The difference between self-surrender and remanded custody in federal prison

Federal prison in Honolulu Hawaii
Written By Rdap Dan

Self-Surrender vs Remanded Custody Status

Self-surrender and remanded custody statuses are two methods of getting into a Minimum Security Federal Prison Camp. The first, remanded custody status requires the defendant to be escorted by the United States Marshals under remanded care.

The second option, self-surrender, requires the defendant to surrender him/herself to a federal prison where they will start serving their prison sentence. People held to be at a flight risk or higher risk to the general population have to be remanded to custody and are not required to turn themselves in. People subjected to remand custody are housed in a federal detention center or county jail during their pre-trial, trial and the sentencing phases.

After the court finds a person guilty and sentences them to an incarceration term, the United States Marshals Service then has to transport them to the federal prison that they have been sentenced to.

Remanded custody vs self-surrender decision

Mostly, the United States magistrate judge has to decide whether a federal criminal defendant will be remanded to custody or released on their recognizance. While there are statutory presumptions that the judge has to grant release, that is not always the case. The magistrate judge holds a bond hearing to allow both the defense counsel and the US attorney assigned to the criminal case present their sides.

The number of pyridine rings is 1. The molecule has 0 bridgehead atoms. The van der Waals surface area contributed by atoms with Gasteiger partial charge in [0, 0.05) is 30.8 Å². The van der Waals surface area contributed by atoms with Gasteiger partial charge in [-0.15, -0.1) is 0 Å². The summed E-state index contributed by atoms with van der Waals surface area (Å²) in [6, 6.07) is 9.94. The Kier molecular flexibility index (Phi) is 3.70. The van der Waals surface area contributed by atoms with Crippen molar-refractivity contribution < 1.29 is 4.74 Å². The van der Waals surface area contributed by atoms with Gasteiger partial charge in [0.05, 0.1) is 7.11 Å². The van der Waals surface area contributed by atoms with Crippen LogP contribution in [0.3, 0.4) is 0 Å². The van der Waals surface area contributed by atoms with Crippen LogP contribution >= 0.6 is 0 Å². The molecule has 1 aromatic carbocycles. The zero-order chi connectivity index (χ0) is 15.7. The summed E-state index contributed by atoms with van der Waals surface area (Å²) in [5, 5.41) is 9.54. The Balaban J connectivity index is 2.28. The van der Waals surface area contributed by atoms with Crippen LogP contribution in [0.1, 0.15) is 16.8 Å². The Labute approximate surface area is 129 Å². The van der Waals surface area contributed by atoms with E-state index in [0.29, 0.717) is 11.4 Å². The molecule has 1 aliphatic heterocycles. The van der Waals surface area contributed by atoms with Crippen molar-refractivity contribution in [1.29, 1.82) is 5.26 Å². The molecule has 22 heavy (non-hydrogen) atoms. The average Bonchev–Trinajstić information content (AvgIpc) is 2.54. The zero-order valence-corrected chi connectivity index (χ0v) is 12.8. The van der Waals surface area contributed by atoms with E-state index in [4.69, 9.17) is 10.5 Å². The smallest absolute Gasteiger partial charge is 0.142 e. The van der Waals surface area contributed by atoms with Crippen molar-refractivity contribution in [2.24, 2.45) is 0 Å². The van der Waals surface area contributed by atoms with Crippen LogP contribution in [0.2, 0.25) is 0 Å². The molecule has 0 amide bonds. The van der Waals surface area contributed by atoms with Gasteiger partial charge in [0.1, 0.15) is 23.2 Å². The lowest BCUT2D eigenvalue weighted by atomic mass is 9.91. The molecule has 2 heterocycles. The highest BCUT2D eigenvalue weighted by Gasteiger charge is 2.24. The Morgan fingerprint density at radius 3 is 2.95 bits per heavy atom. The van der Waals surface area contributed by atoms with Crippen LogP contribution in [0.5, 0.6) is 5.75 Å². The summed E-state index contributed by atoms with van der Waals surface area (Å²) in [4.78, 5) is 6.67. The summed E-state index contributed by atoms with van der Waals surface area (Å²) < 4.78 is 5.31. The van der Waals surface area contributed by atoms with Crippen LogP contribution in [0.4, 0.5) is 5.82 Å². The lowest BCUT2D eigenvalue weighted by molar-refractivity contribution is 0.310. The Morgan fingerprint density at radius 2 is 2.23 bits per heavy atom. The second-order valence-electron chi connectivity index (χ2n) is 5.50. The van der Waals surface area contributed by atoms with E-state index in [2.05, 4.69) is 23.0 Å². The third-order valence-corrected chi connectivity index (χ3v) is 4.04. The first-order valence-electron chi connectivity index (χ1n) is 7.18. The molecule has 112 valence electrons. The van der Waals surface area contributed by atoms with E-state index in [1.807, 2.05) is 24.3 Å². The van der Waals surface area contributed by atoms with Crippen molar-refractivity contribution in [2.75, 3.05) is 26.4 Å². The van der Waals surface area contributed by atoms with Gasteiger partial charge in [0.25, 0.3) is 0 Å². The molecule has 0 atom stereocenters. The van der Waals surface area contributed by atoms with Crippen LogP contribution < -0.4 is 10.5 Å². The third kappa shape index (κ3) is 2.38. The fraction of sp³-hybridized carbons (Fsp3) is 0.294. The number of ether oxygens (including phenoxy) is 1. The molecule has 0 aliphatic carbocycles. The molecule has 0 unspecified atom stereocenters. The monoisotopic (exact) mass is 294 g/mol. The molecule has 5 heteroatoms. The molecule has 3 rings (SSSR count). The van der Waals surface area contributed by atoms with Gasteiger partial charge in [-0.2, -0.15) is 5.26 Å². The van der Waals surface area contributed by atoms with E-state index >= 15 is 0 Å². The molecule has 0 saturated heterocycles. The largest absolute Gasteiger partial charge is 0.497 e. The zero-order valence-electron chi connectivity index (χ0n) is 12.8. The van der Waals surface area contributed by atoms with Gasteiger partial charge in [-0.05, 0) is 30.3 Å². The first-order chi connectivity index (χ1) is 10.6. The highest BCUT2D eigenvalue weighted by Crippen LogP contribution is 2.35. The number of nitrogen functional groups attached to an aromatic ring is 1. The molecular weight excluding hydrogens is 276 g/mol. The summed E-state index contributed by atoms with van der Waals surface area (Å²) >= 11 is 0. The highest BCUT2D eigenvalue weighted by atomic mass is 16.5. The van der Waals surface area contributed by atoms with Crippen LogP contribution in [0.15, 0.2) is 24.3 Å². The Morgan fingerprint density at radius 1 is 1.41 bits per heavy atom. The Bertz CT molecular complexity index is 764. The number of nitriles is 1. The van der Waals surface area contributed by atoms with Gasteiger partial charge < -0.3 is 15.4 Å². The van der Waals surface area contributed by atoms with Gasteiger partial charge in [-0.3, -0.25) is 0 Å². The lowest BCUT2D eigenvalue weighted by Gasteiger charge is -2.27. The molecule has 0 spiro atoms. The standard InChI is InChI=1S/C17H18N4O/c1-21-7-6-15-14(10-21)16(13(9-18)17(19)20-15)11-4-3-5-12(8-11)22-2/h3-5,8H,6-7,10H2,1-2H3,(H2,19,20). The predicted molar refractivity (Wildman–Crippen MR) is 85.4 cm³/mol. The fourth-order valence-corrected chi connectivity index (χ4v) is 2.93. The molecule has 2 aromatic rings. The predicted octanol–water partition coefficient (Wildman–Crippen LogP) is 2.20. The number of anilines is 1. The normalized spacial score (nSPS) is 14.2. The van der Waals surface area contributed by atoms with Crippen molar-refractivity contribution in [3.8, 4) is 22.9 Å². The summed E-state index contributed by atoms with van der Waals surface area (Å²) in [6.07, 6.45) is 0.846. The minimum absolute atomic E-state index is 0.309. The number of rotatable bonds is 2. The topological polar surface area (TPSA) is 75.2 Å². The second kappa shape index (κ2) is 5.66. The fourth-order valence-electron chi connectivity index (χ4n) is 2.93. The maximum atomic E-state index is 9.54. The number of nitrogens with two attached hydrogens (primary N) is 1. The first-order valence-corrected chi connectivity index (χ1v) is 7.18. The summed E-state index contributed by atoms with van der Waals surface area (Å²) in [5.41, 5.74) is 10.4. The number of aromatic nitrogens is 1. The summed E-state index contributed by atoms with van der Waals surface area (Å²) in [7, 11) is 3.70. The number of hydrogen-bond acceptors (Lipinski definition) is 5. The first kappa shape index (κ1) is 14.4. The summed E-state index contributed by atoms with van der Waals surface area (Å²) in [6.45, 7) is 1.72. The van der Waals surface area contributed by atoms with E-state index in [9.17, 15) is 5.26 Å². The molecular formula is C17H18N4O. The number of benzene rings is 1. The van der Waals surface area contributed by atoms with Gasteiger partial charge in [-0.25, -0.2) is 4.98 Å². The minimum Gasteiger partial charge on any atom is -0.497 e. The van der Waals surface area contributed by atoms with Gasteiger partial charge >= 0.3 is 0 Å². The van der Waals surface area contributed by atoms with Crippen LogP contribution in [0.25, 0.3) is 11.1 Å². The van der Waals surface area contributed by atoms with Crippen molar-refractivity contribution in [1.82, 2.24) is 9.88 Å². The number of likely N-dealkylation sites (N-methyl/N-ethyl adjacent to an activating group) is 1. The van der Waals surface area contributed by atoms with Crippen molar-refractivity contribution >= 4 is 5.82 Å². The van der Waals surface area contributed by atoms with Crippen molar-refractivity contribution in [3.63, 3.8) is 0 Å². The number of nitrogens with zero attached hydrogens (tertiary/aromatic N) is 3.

If the judge denies bond, the defendant has a chance of appealing the decision. You should note that before the case hearing, the Pre-trial Services speaks with the defendant and their family in an effort of writing a report that opposes or recommends self-surrender status.

What happens after the decision?

You will be housed in the jail that housed you before the bond hearing pending the outcome of your case if the decision requires you to be remanded to custody. If the decision grants you self-surrender status, the court will release you on your recognizance, or promise to return, or grant you unsecured bond, which will be paid if you happen to violate the conditional release terms. The bond mostly requires collateral like property.

While different defendants, judges and fact situations result in different conditions for the pre-trial release, if permitted, you will have to live with an ankle monitor that will track all your movements. The court will also assign you a Pre-Trial Release Officer with whom you will have to report to regularly for activities monitor and drug testing.

There are various types of pre-trial release, which highly depend on the legal power in question. The jurisdiction might require the defendant on pre-trial release to stay in a secure center such as Residential Re-entry Centre or halfway houses. The houses allow working during the day and the defendant returns to sleep at night. The system is similar to traditional halfway house models that most federal prisoners enlist to in the final part of their imprisonment term.

You might be tempted to try the pre-trial release, but it is good you remain in jail and get the jail credit, which will be applicable in your sentencing, if you will not be able to adhere to the pre-trial release agreement rules. However, it is worth consideration.  

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